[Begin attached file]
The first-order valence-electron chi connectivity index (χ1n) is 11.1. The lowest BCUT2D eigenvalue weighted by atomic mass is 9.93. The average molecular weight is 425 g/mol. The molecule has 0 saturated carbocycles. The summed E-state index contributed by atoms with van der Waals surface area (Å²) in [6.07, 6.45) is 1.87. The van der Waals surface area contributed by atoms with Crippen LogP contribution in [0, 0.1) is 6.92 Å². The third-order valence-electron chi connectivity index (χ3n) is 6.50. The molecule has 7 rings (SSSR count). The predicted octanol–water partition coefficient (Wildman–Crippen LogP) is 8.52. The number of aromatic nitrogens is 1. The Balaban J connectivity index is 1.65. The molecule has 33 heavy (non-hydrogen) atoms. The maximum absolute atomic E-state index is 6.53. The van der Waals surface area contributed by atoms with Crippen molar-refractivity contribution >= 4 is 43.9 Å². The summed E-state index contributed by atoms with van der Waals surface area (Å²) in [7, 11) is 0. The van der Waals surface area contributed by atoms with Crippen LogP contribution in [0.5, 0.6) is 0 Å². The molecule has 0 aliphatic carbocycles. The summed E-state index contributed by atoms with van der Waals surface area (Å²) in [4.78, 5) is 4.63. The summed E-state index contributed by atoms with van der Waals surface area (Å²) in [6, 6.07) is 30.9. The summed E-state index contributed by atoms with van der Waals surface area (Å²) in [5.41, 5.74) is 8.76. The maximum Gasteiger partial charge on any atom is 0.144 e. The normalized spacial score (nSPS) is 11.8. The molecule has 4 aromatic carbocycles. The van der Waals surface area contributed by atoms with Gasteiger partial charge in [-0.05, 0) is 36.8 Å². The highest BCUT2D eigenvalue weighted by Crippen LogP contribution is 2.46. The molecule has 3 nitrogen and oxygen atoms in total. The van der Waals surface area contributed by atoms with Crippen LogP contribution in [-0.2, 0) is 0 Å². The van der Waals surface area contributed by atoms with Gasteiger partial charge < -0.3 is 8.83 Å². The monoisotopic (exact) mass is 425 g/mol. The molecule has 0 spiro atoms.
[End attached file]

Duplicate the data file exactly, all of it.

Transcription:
The first-order valence-electron chi connectivity index (χ1n) is 11.1. The lowest BCUT2D eigenvalue weighted by atomic mass is 9.93. The average molecular weight is 425 g/mol. The molecule has 0 saturated carbocycles. The summed E-state index contributed by atoms with van der Waals surface area (Å²) in [6.07, 6.45) is 1.87. The van der Waals surface area contributed by atoms with Crippen LogP contribution in [0, 0.1) is 6.92 Å². The third-order valence-electron chi connectivity index (χ3n) is 6.50. The molecule has 7 rings (SSSR count). The predicted octanol–water partition coefficient (Wildman–Crippen LogP) is 8.52. The number of aromatic nitrogens is 1. The Balaban J connectivity index is 1.65. The molecule has 33 heavy (non-hydrogen) atoms. The maximum absolute atomic E-state index is 6.53. The van der Waals surface area contributed by atoms with Crippen molar-refractivity contribution >= 4 is 43.9 Å². The summed E-state index contributed by atoms with van der Waals surface area (Å²) in [7, 11) is 0. The van der Waals surface area contributed by atoms with Crippen LogP contribution in [0.5, 0.6) is 0 Å². The molecule has 0 aliphatic carbocycles. The summed E-state index contributed by atoms with van der Waals surface area (Å²) in [4.78, 5) is 4.63. The summed E-state index contributed by atoms with van der Waals surface area (Å²) in [6, 6.07) is 30.9. The summed E-state index contributed by atoms with van der Waals surface area (Å²) in [5.41, 5.74) is 8.76. The maximum Gasteiger partial charge on any atom is 0.144 e. The normalized spacial score (nSPS) is 11.8. The molecule has 4 aromatic carbocycles. The van der Waals surface area contributed by atoms with Gasteiger partial charge in [-0.05, 0) is 36.8 Å². The highest BCUT2D eigenvalue weighted by Crippen LogP contribution is 2.46. The molecule has 3 nitrogen and oxygen atoms in total. The van der Waals surface area contributed by atoms with Crippen LogP contribution in [-0.2, 0) is 0 Å². The van der Waals surface area contributed by atoms with Gasteiger partial charge < -0.3 is 8.83 Å². The monoisotopic (exact) mass is 425 g/mol. The molecule has 0 spiro atoms.